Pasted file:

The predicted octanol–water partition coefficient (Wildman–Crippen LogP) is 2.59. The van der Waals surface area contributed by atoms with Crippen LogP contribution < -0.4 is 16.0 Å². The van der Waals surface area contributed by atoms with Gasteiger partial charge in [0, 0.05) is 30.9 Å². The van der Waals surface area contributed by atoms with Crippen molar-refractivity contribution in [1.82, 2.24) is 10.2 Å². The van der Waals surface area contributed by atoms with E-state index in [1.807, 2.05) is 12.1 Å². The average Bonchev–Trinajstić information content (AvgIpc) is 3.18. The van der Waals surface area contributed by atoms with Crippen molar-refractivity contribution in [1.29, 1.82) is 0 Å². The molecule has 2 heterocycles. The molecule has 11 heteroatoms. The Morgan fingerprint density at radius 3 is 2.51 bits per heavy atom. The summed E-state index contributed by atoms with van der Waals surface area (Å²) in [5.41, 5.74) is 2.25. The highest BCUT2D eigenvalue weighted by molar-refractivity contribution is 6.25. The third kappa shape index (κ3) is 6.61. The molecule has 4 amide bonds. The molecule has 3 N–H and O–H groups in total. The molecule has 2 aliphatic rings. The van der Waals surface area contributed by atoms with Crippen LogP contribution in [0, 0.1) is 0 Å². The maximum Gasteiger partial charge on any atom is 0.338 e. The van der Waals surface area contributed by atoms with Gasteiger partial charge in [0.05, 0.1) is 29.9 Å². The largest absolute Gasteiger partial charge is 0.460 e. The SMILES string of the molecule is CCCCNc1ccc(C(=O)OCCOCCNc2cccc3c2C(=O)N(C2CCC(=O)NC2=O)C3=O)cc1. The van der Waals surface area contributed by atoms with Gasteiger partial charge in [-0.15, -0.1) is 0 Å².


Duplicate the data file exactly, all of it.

The predicted octanol–water partition coefficient (Wildman–Crippen LogP) is 2.59. The van der Waals surface area contributed by atoms with Crippen LogP contribution < -0.4 is 16.0 Å². The van der Waals surface area contributed by atoms with Gasteiger partial charge in [0, 0.05) is 30.9 Å². The van der Waals surface area contributed by atoms with Crippen molar-refractivity contribution in [1.82, 2.24) is 10.2 Å². The van der Waals surface area contributed by atoms with E-state index in [1.807, 2.05) is 12.1 Å². The average Bonchev–Trinajstić information content (AvgIpc) is 3.18. The van der Waals surface area contributed by atoms with Crippen molar-refractivity contribution in [1.29, 1.82) is 0 Å². The molecule has 2 heterocycles. The molecule has 11 heteroatoms. The Morgan fingerprint density at radius 3 is 2.51 bits per heavy atom. The summed E-state index contributed by atoms with van der Waals surface area (Å²) in [5.41, 5.74) is 2.25. The highest BCUT2D eigenvalue weighted by molar-refractivity contribution is 6.25. The third kappa shape index (κ3) is 6.61. The molecule has 4 amide bonds. The molecule has 3 N–H and O–H groups in total. The molecule has 2 aliphatic rings. The van der Waals surface area contributed by atoms with Crippen LogP contribution in [0, 0.1) is 0 Å². The maximum Gasteiger partial charge on any atom is 0.338 e. The van der Waals surface area contributed by atoms with Gasteiger partial charge in [0.05, 0.1) is 29.9 Å². The largest absolute Gasteiger partial charge is 0.460 e. The SMILES string of the molecule is CCCCNc1ccc(C(=O)OCCOCCNc2cccc3c2C(=O)N(C2CCC(=O)NC2=O)C3=O)cc1. The van der Waals surface area contributed by atoms with Gasteiger partial charge in [-0.15, -0.1) is 0 Å².